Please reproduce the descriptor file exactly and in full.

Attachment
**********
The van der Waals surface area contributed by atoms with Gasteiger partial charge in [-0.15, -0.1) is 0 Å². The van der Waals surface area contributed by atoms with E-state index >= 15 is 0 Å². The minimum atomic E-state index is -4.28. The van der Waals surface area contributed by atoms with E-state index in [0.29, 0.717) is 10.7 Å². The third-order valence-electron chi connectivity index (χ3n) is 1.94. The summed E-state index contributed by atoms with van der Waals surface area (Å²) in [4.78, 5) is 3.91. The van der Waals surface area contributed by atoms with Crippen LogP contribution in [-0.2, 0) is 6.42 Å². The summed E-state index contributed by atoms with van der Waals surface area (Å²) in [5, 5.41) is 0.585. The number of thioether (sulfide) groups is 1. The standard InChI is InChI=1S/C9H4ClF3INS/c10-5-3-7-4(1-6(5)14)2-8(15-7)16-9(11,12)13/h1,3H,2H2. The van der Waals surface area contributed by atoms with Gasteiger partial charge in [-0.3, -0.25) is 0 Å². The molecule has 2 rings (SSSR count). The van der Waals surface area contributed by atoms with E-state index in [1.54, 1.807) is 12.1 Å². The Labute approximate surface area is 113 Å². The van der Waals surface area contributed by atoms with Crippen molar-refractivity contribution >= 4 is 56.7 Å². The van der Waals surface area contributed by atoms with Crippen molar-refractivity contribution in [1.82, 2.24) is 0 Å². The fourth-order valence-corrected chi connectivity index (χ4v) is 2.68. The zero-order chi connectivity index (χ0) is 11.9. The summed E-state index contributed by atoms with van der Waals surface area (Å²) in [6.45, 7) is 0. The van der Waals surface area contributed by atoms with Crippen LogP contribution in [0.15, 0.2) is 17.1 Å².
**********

The van der Waals surface area contributed by atoms with Gasteiger partial charge in [-0.15, -0.1) is 0 Å². The van der Waals surface area contributed by atoms with E-state index >= 15 is 0 Å². The minimum atomic E-state index is -4.28. The van der Waals surface area contributed by atoms with E-state index in [0.29, 0.717) is 10.7 Å². The third-order valence-electron chi connectivity index (χ3n) is 1.94. The summed E-state index contributed by atoms with van der Waals surface area (Å²) in [4.78, 5) is 3.91. The van der Waals surface area contributed by atoms with Crippen LogP contribution in [-0.2, 0) is 6.42 Å². The summed E-state index contributed by atoms with van der Waals surface area (Å²) in [5, 5.41) is 0.585. The number of thioether (sulfide) groups is 1. The standard InChI is InChI=1S/C9H4ClF3INS/c10-5-3-7-4(1-6(5)14)2-8(15-7)16-9(11,12)13/h1,3H,2H2. The van der Waals surface area contributed by atoms with Gasteiger partial charge in [-0.3, -0.25) is 0 Å². The molecule has 2 rings (SSSR count). The van der Waals surface area contributed by atoms with E-state index in [1.54, 1.807) is 12.1 Å². The Labute approximate surface area is 113 Å². The van der Waals surface area contributed by atoms with Crippen molar-refractivity contribution >= 4 is 56.7 Å². The van der Waals surface area contributed by atoms with Crippen molar-refractivity contribution in [1.82, 2.24) is 0 Å². The fourth-order valence-corrected chi connectivity index (χ4v) is 2.68. The zero-order chi connectivity index (χ0) is 11.9. The summed E-state index contributed by atoms with van der Waals surface area (Å²) in [6.45, 7) is 0. The van der Waals surface area contributed by atoms with Crippen LogP contribution in [0.15, 0.2) is 17.1 Å².